# Reaction rates problems and solutions

1. What is the rate of reaction? Solution: The rate of reaction measures how the concentration of a reactant or a product changes over time. It is usually expressed in terms of change in concentration per unit time.

2. How does temperature affect the rate of a chemical reaction? Solution: Generally, an increase in temperature increases the rate of a chemical reaction. This is because higher temperature provides the reactant molecules with more kinetic energy, making them move faster and collide more frequently and more violently, thus increasing the reaction rate.
3. What is a rate law, and how can it be determined experimentally? Solution: The rate law is a mathematical relationship obtained by comparing reaction rates with reactant concentrations. It can be determined experimentally by monitoring the changes in concentration of reactants or products over time.
4. What is meant by the term “order” in the context of reaction rates? Solution: The order of a reaction in respect to a certain reactant refers to the power to which its concentration in the rate equation is raised. It indicates the relationship between the rate of reaction and the concentration of the reactant.
5. What does the rate constant (k) in a reaction’s rate law signify? Solution: The rate constant (k) in a reaction’s rate law is a proportionality constant that links the reaction rate with the concentrations of the reactants. Its value depends on factors like temperature and catalyst presence.
6. Define a first-order reaction. Solution: A first-order reaction is a reaction whose rate is directly proportional to the concentration of one reactant. The rate law for a first-order reaction is usually written as Rate = k[A], where [A] is the concentration of the reactant and k is the rate constant.
7. How does the presence of a catalyst affect the rate of reaction? Solution: A catalyst speeds up the rate of a reaction by lowering the activation energy barrier, thus increasing the number of reactant molecules that have enough energy to react.
8. What is a half-life in the context of reaction rates? Solution: The half-life of a reaction is the time it takes for the concentration of a reactant to decrease to half of its initial value.
9. What is meant by the activation energy (Ea) of a reaction? Solution: The activation energy of a reaction is the minimum energy required for reactants to undergo a chemical reaction. It’s the energy barrier that must be overcome for the reaction to proceed.
10. How does concentration affect the rate of a reaction? Solution: Generally, an increase in the concentration of the reactants increases the rate of the reaction. This is because higher concentration means more reactant molecules are available to collide and react, thus increasing the reaction rate.
11. What is an elementary reaction? Solution: An elementary reaction is a single step reaction that describes a chemical change involving one or more molecules.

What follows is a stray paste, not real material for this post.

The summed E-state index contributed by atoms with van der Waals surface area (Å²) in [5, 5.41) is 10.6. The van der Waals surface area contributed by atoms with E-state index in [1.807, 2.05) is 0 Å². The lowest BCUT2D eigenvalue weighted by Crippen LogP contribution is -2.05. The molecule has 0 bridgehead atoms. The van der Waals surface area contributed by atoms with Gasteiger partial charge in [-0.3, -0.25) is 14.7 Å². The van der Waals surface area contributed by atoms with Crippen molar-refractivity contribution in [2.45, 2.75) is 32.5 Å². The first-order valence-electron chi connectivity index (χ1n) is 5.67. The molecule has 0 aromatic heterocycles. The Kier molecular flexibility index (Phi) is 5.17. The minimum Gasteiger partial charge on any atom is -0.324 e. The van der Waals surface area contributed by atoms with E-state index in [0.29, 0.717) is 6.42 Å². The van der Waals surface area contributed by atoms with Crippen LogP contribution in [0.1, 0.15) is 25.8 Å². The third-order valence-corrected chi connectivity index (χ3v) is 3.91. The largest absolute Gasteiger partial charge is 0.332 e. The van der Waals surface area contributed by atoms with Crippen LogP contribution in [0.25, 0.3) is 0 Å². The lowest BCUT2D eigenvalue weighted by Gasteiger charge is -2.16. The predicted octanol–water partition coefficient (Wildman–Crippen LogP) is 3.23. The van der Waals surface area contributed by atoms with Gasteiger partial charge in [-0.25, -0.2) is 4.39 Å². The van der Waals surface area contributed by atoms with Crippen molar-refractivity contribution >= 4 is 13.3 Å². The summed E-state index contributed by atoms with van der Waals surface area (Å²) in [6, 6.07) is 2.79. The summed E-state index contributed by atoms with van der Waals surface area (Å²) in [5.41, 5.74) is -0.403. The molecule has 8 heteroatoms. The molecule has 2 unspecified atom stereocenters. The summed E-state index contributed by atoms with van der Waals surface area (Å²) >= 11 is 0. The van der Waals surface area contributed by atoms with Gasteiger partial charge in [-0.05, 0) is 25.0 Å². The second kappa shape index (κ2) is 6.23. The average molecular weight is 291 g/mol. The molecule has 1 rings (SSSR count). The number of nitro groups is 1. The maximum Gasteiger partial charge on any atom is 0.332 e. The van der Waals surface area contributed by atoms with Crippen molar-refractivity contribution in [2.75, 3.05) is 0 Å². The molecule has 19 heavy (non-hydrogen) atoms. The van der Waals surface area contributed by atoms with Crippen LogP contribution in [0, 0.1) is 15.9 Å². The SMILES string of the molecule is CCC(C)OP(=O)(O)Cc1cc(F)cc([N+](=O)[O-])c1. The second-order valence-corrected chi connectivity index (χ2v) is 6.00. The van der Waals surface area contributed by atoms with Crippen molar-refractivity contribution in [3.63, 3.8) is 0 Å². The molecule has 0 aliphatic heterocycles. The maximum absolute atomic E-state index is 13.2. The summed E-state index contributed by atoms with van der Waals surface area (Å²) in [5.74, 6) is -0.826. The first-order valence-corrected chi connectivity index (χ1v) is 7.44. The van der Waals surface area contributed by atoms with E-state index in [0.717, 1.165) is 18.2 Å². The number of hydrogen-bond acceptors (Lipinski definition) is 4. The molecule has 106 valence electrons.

12. What is a rate-determining step in a reaction? Solution: The rate-determining step is the slowest step in a reaction mechanism, and it determines the overall rate of the reaction.
13. What is the Arrhenius equation and what does it describe? Solution: The Arrhenius equation describes how the rate constant (k) of a reaction varies with temperature. It shows that the rate constant increases exponentially with increasing temperature.
14. What is the difference between a homogeneous and a heterogeneous reaction in terms of reaction rate? Solution: A homogeneous reaction involves reactants in the same phase, while a heterogeneous reaction involves reactants in different phases. The reaction rates in heterogeneous reactions can be affected by factors such as surface area and physical state that do not affect homogeneous reactions.
15. What is the collision theory of reaction rates? Solution: The collision theory states that for a reaction to occur, particles must collide with each other with sufficient energy (greater than the activation energy) and in a proper orientation.
16. Define a zero-order reaction. Solution: A zero-order reaction is a reaction whose rate is independent of the concentration of the reactants. The rate law for a zero-order reaction is Rate = k.
17. How is reaction order determined experimentally? Solution: Reaction order is determined experimentally by observing how changes in reactant concentrations affect the reaction rate. For example, if doubling the concentration of a reactant doubles the rate of the reaction, the reaction is first order with respect to that reactant.
18. What does it mean when a reaction is in equilibrium? Solution: A reaction is in equilibrium when the rate of the forward reaction equals the rate of the reverse reaction, resulting in no net change in the concentrations of reactants and products.
19. What is the difference between reaction rate and reaction speed? Solution: The terms “reaction rate” and “reaction speed” essentially refer to the same concept—the change in concentration of a reactant or product per unit of time. However, “reaction rate” is the more commonly used term in chemistry.
20. What is the transition state theory? Solution: The transition state theory, also known as the activated complex theory, proposes that molecules form a short-lived, high-energy, unstable intermediate complex during a reaction. This transition state then breaks apart to form the products of the reaction.